AWADmail Issue 386
November 22, 2009
A Weekly Compendium of Feedback on the Words in A.Word.A.Day and Tidbits about Words and Language
From: Govind Mukundan (govind.mukundan gmail.com)
Def: 1. To approve officially. 2. To register a specific model of a motor vehicle.
This must be a stress-inducing verb for many individuals. It certainly
was for me, in my days as a firmware engineer for a German automobile
supplier in Bangalore. At the near end of each (two- to three-year) project,
the electronic control units that we wrote software for would be sent for
homologation tests. Bugs found during homologation were not taken lightly,
and many a sleepless night was spent trying to solve such bugs or prove
they were features!
From: Steve Leone-Ganado (steve.ganado magna.com)
For the first time since I started subscribing to AWAD many years ago,
the "things you most likely don't do every day" does not apply. I spend
my day designing stuff with the intent of getting it homologated for the
European market. The word "homologate" is as common in this office as the
word gingivitis is in a dental office.
The automotive world has a few strange words that outsiders rarely hear
of. Some examples are chmsl (pronounced chimsel), jounce, and gimp.
From: Stu Tarlowe (starlowe earthlink.net)
GTO or Gto is also the abbreviation for the Mexican state of Guanajuato;
I remember seeing lots of license plates there that said GTO, and they
certainly weren't on "Grand Touring" cars!
From: Greg Mitchell (wolf write-brain.net)
You wrote, "The initials GTO listed after some auto names (Ferrari,
Pontiac, etc.) mean 'Gran Turismo Omologato'..." In the early 1960s,
many fans of Pontiac's "Goat" thought GTO stood for gas, tires, and oil --
what it burnt the most.
From: Laura Null (tigerpast verizon.net)
Def: To help to further something.
For a moment I wondered if this word was derived from my field -- service
of process. We "serve" individuals named in suits or subpoenas with the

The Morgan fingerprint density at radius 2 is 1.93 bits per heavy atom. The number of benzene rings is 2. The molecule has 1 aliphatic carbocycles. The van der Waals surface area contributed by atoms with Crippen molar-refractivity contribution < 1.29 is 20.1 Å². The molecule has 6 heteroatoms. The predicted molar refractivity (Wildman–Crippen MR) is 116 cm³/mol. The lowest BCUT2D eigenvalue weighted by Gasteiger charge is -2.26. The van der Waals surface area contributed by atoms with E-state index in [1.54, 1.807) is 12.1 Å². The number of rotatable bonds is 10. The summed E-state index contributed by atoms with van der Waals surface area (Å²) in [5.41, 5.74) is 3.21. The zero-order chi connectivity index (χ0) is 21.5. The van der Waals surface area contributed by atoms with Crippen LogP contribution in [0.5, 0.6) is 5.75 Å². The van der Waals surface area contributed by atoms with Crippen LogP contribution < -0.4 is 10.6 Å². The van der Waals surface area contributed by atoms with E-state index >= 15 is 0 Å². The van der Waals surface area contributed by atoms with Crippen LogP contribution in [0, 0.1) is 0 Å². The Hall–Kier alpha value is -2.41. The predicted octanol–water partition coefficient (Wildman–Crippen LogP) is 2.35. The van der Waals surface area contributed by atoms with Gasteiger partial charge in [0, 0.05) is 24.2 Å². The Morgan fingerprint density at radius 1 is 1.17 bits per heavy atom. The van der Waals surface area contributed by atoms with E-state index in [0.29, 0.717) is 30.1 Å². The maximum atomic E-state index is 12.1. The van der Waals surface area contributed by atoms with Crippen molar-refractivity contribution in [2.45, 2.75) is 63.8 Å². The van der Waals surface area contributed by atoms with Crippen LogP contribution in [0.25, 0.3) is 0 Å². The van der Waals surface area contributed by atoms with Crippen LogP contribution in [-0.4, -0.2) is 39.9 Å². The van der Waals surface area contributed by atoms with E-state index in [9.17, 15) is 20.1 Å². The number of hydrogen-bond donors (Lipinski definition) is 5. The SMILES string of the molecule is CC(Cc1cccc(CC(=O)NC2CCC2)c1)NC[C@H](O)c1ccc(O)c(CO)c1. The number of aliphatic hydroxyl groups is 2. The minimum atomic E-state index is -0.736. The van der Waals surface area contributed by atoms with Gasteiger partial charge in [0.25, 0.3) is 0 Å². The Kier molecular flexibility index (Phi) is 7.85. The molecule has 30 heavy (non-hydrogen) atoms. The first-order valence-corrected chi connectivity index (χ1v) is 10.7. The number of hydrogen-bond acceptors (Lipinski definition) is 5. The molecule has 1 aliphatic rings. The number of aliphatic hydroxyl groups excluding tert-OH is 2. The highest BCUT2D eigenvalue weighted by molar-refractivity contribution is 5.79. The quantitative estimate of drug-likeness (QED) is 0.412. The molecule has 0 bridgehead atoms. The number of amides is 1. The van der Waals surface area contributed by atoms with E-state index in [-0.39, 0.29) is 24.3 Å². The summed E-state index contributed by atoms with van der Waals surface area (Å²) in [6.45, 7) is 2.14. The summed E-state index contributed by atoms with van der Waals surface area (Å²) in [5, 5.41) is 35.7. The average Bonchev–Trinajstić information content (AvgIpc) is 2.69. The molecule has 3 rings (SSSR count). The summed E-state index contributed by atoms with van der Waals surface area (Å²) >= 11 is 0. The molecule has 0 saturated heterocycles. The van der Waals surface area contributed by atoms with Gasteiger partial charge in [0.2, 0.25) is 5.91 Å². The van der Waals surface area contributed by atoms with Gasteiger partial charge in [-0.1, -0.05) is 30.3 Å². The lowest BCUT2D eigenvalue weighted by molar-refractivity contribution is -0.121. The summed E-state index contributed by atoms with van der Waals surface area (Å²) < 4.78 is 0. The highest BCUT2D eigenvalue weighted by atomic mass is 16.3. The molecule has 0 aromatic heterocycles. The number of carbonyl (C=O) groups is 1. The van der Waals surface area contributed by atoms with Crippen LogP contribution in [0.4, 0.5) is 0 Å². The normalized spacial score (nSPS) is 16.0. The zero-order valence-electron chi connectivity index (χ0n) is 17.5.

documents, and then file an affidavit with the court. If we serve the
pleadings on someone else at the same address, who can accept for the
person we are serving, we say we "subserved" the pleadings.
From: Cindy H (charper mail.colgate.edu)
A THOUGHT FOR TODAY:
One can promise actions, but not feelings, for the latter are involuntary. He
who promises to love forever or hate forever or be forever faithful to
someone is promising something that is not in his power. -Friedrich Wilhelm
Nietzsche, philosopher (1844-1900)
Which brings you to the conclusion -- the promise to love faithfully in
marriage is a promise of an action, not a feeling. And some value that
kind of faithfulness over the easier kind.
From: Betsy Wilson (Elizabeth.Wilson jpl.nasa.gov)
Subject: Subserve vs subverse
Interesting juxtaposition, one is to further something, the other is to
From: Petronella J.C. Elema (pjc.elema planet.nl)
Most people nowadays would use the word "facilitate" for this meaning, I guess.
From: Larch Miller (larch.miller gmail.com)
Subject: grasp the nettle
Def: 1. To irritate. 2. To sting.
When I was young, I was told that grasping a nettle firmly actually makes it
hurt less than if you merely brush it. It still hurts, to be sure, but less.
Thus I've always understood the expression "grasping the nettle" to mean
that an unpleasant task will be less onerous, although still unpleasant,
if you stop dithering and go about your business decisively.
From: J.R. Dingfelder M.D. (Drjimding aol.com)
Subject: nettle (genus Urtica )
Medical types will no doubt see the connection between nettle and genus
Urtica since urticaria means allergic "hives".
From: Jamie Spencer (jspencer stlcc.edu)
Subject: nettle and Hotspur
I suspect that the British/Australian phrase "grasp the nettle" is a direct
borrowing from Shakespeare's Henry IV, Part One. In it the rebel Hotspur
claims "from this nettle, danger, we grasp this flower, safety." I bet even
the Brits use it. They know their Shakespeare over there too.
From: Dominique Mellinger (dominiquemellinger yahoo.co.uk)
Subject: How to help Antoinette
When I started exchanging emails with Antoinette thanks to AWADmail, a few years ago, I didn't expect
we would become real friends and that she would email me chapter after chapter
of the novel she has written, partly based on her childhood memories as a
little Jewish girl in occupied France, and partly on her former partner's,
a poor Scottish boy taken from his family. She did so to alleviate my chemo
sessions but I think her novel really deserves being published and deserves
having more than one reader. Here is Antoinette's address : Antoinette C
It would be great if you could help her find a way to get published. I
loved her text and I'm sure many people would like it too. Thanks.
A THOUGHT FOR TODAY:
A word has its use, / Or, like a man, it will soon have a grave. -Edwin
Arlington Robinson, poet (1869-1935)